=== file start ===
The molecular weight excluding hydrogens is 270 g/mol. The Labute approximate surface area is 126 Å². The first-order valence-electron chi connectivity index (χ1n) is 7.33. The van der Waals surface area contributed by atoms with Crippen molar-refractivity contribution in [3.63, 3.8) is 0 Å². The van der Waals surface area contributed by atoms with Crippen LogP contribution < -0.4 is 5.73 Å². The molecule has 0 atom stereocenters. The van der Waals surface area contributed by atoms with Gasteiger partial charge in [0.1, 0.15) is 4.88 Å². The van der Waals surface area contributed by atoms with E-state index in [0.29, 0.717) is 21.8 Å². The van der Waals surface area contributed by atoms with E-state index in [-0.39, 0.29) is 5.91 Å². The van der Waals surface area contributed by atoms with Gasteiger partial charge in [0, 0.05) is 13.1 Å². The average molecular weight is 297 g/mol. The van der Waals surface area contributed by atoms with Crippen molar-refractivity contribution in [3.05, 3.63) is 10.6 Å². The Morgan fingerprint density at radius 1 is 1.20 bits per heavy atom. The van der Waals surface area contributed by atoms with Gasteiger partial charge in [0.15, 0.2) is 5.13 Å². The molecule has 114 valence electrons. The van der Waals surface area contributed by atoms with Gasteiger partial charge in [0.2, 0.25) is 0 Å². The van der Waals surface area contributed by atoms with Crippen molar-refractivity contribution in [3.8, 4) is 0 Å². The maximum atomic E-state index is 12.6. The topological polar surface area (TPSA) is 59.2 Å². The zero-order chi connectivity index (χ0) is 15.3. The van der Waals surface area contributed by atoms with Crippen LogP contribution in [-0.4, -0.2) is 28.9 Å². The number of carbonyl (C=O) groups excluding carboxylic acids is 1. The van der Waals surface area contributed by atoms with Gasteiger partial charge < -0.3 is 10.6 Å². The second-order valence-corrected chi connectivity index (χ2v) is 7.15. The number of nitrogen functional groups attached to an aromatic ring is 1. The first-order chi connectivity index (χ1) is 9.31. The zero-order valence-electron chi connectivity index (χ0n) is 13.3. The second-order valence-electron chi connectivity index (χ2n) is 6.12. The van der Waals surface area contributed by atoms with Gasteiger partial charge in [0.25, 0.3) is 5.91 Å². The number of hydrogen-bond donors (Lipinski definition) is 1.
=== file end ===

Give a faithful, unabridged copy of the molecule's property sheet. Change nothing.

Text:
The molecular weight excluding hydrogens is 270 g/mol. The Labute approximate surface area is 126 Å². The first-order valence-electron chi connectivity index (χ1n) is 7.33. The van der Waals surface area contributed by atoms with Crippen molar-refractivity contribution in [3.63, 3.8) is 0 Å². The van der Waals surface area contributed by atoms with Crippen LogP contribution < -0.4 is 5.73 Å². The molecule has 0 atom stereocenters. The van der Waals surface area contributed by atoms with Gasteiger partial charge in [0.1, 0.15) is 4.88 Å². The van der Waals surface area contributed by atoms with E-state index in [0.29, 0.717) is 21.8 Å². The van der Waals surface area contributed by atoms with E-state index in [-0.39, 0.29) is 5.91 Å². The van der Waals surface area contributed by atoms with Gasteiger partial charge in [0, 0.05) is 13.1 Å². The average molecular weight is 297 g/mol. The van der Waals surface area contributed by atoms with Crippen molar-refractivity contribution in [3.05, 3.63) is 10.6 Å². The Morgan fingerprint density at radius 1 is 1.20 bits per heavy atom. The van der Waals surface area contributed by atoms with Gasteiger partial charge in [0.15, 0.2) is 5.13 Å². The molecule has 114 valence electrons. The van der Waals surface area contributed by atoms with Gasteiger partial charge in [0.2, 0.25) is 0 Å². The van der Waals surface area contributed by atoms with Crippen molar-refractivity contribution in [3.8, 4) is 0 Å². The maximum atomic E-state index is 12.6. The topological polar surface area (TPSA) is 59.2 Å². The zero-order chi connectivity index (χ0) is 15.3. The van der Waals surface area contributed by atoms with Crippen LogP contribution in [-0.4, -0.2) is 28.9 Å². The number of carbonyl (C=O) groups excluding carboxylic acids is 1. The van der Waals surface area contributed by atoms with Gasteiger partial charge < -0.3 is 10.6 Å². The second-order valence-corrected chi connectivity index (χ2v) is 7.15. The number of nitrogen functional groups attached to an aromatic ring is 1. The first-order chi connectivity index (χ1) is 9.31. The zero-order valence-electron chi connectivity index (χ0n) is 13.3. The second-order valence-electron chi connectivity index (χ2n) is 6.12. The van der Waals surface area contributed by atoms with Gasteiger partial charge in [0.25, 0.3) is 5.91 Å². The number of hydrogen-bond donors (Lipinski definition) is 1.